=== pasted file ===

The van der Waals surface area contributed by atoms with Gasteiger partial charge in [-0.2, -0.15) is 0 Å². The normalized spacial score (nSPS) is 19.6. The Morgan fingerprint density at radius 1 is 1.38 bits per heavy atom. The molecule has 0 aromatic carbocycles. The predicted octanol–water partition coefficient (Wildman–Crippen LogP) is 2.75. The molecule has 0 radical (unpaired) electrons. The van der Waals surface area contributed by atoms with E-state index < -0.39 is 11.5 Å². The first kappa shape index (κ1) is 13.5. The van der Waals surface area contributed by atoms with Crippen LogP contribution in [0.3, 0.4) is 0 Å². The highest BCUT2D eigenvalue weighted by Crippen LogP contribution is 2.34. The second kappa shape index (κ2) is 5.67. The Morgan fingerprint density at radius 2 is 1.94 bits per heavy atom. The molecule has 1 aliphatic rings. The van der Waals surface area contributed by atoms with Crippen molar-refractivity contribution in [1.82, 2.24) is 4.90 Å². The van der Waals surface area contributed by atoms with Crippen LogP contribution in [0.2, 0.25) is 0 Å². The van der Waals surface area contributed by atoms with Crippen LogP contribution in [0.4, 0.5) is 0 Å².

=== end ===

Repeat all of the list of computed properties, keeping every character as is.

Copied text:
The van der Waals surface area contributed by atoms with Gasteiger partial charge in [-0.2, -0.15) is 0 Å². The normalized spacial score (nSPS) is 19.6. The Morgan fingerprint density at radius 1 is 1.38 bits per heavy atom. The molecule has 0 aromatic carbocycles. The predicted octanol–water partition coefficient (Wildman–Crippen LogP) is 2.75. The molecule has 0 radical (unpaired) electrons. The van der Waals surface area contributed by atoms with E-state index < -0.39 is 11.5 Å². The first kappa shape index (κ1) is 13.5. The van der Waals surface area contributed by atoms with Crippen LogP contribution in [0.3, 0.4) is 0 Å². The highest BCUT2D eigenvalue weighted by Crippen LogP contribution is 2.34. The second kappa shape index (κ2) is 5.67. The Morgan fingerprint density at radius 2 is 1.94 bits per heavy atom. The molecule has 1 aliphatic rings. The van der Waals surface area contributed by atoms with Crippen molar-refractivity contribution in [1.82, 2.24) is 4.90 Å². The van der Waals surface area contributed by atoms with Crippen LogP contribution in [0.2, 0.25) is 0 Å². The van der Waals surface area contributed by atoms with Crippen LogP contribution in [0.4, 0.5) is 0 Å².